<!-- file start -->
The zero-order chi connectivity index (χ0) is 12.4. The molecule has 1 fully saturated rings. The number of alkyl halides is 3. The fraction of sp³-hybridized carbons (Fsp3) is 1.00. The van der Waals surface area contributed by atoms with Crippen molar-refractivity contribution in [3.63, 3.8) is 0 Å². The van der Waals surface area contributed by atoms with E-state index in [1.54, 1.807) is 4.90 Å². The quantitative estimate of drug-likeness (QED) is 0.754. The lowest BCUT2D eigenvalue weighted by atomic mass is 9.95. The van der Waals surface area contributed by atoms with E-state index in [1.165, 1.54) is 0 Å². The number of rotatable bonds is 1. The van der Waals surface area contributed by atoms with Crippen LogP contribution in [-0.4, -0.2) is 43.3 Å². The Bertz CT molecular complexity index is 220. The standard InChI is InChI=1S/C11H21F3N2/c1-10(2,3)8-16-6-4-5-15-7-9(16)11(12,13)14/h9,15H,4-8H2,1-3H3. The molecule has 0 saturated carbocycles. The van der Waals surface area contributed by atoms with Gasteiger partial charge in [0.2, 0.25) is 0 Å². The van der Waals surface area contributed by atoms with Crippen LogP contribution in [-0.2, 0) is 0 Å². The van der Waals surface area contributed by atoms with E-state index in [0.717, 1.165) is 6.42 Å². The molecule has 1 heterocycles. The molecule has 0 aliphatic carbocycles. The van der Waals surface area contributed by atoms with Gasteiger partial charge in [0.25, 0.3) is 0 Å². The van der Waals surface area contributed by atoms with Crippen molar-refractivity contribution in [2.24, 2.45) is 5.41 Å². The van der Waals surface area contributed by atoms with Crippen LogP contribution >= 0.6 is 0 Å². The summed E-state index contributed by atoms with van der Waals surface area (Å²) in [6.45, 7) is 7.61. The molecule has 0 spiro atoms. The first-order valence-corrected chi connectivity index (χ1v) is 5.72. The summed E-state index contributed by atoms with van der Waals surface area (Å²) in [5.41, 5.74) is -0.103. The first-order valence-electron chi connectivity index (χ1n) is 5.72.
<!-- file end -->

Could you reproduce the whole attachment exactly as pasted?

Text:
The zero-order chi connectivity index (χ0) is 12.4. The molecule has 1 fully saturated rings. The number of alkyl halides is 3. The fraction of sp³-hybridized carbons (Fsp3) is 1.00. The van der Waals surface area contributed by atoms with Crippen molar-refractivity contribution in [3.63, 3.8) is 0 Å². The van der Waals surface area contributed by atoms with E-state index in [1.54, 1.807) is 4.90 Å². The quantitative estimate of drug-likeness (QED) is 0.754. The lowest BCUT2D eigenvalue weighted by atomic mass is 9.95. The van der Waals surface area contributed by atoms with E-state index in [1.165, 1.54) is 0 Å². The number of rotatable bonds is 1. The van der Waals surface area contributed by atoms with Crippen LogP contribution in [-0.4, -0.2) is 43.3 Å². The Bertz CT molecular complexity index is 220. The standard InChI is InChI=1S/C11H21F3N2/c1-10(2,3)8-16-6-4-5-15-7-9(16)11(12,13)14/h9,15H,4-8H2,1-3H3. The molecule has 0 saturated carbocycles. The van der Waals surface area contributed by atoms with Gasteiger partial charge in [0.2, 0.25) is 0 Å². The van der Waals surface area contributed by atoms with Crippen LogP contribution in [-0.2, 0) is 0 Å². The van der Waals surface area contributed by atoms with E-state index in [0.717, 1.165) is 6.42 Å². The molecule has 1 heterocycles. The molecule has 0 aliphatic carbocycles. The van der Waals surface area contributed by atoms with Gasteiger partial charge in [0.25, 0.3) is 0 Å². The van der Waals surface area contributed by atoms with Crippen molar-refractivity contribution in [2.24, 2.45) is 5.41 Å². The van der Waals surface area contributed by atoms with Crippen LogP contribution >= 0.6 is 0 Å². The summed E-state index contributed by atoms with van der Waals surface area (Å²) in [6.45, 7) is 7.61. The molecule has 0 spiro atoms. The first-order valence-corrected chi connectivity index (χ1v) is 5.72. The summed E-state index contributed by atoms with van der Waals surface area (Å²) in [5.41, 5.74) is -0.103. The first-order valence-electron chi connectivity index (χ1n) is 5.72.